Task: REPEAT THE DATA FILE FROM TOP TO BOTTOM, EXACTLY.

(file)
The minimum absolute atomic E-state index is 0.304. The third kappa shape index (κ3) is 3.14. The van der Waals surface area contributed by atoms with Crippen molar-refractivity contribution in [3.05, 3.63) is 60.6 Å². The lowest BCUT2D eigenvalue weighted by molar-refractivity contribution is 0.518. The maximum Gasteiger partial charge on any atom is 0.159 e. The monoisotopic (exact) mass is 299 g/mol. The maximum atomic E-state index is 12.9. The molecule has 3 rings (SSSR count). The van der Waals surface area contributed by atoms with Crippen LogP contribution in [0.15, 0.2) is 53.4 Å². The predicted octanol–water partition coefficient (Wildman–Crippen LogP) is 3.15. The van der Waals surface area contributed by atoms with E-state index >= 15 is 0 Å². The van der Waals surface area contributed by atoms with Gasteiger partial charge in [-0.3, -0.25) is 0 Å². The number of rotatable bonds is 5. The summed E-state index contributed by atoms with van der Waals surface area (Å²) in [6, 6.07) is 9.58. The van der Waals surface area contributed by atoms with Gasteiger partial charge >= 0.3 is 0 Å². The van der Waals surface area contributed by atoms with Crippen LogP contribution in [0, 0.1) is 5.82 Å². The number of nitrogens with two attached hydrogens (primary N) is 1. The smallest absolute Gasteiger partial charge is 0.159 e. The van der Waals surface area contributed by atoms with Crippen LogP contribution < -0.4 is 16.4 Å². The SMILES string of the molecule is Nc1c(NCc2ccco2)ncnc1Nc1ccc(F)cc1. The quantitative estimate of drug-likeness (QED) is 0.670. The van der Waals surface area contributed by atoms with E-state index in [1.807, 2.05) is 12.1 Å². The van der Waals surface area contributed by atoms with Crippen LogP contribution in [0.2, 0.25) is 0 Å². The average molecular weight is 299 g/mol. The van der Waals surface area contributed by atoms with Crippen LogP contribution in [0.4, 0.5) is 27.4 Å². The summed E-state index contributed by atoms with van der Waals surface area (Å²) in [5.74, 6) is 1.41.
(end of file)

The minimum absolute atomic E-state index is 0.304. The third kappa shape index (κ3) is 3.14. The van der Waals surface area contributed by atoms with Crippen molar-refractivity contribution in [3.05, 3.63) is 60.6 Å². The lowest BCUT2D eigenvalue weighted by molar-refractivity contribution is 0.518. The maximum Gasteiger partial charge on any atom is 0.159 e. The monoisotopic (exact) mass is 299 g/mol. The maximum atomic E-state index is 12.9. The molecule has 3 rings (SSSR count). The van der Waals surface area contributed by atoms with Crippen LogP contribution in [0.15, 0.2) is 53.4 Å². The predicted octanol–water partition coefficient (Wildman–Crippen LogP) is 3.15. The van der Waals surface area contributed by atoms with E-state index >= 15 is 0 Å². The van der Waals surface area contributed by atoms with Gasteiger partial charge in [-0.3, -0.25) is 0 Å². The number of rotatable bonds is 5. The summed E-state index contributed by atoms with van der Waals surface area (Å²) in [6, 6.07) is 9.58. The van der Waals surface area contributed by atoms with Gasteiger partial charge >= 0.3 is 0 Å². The van der Waals surface area contributed by atoms with Crippen LogP contribution in [0, 0.1) is 5.82 Å². The number of nitrogens with two attached hydrogens (primary N) is 1. The smallest absolute Gasteiger partial charge is 0.159 e. The van der Waals surface area contributed by atoms with Crippen LogP contribution < -0.4 is 16.4 Å². The SMILES string of the molecule is Nc1c(NCc2ccco2)ncnc1Nc1ccc(F)cc1. The quantitative estimate of drug-likeness (QED) is 0.670. The van der Waals surface area contributed by atoms with E-state index in [1.807, 2.05) is 12.1 Å². The van der Waals surface area contributed by atoms with Crippen LogP contribution in [0.2, 0.25) is 0 Å². The average molecular weight is 299 g/mol. The van der Waals surface area contributed by atoms with Crippen LogP contribution in [0.4, 0.5) is 27.4 Å². The summed E-state index contributed by atoms with van der Waals surface area (Å²) in [5.74, 6) is 1.41.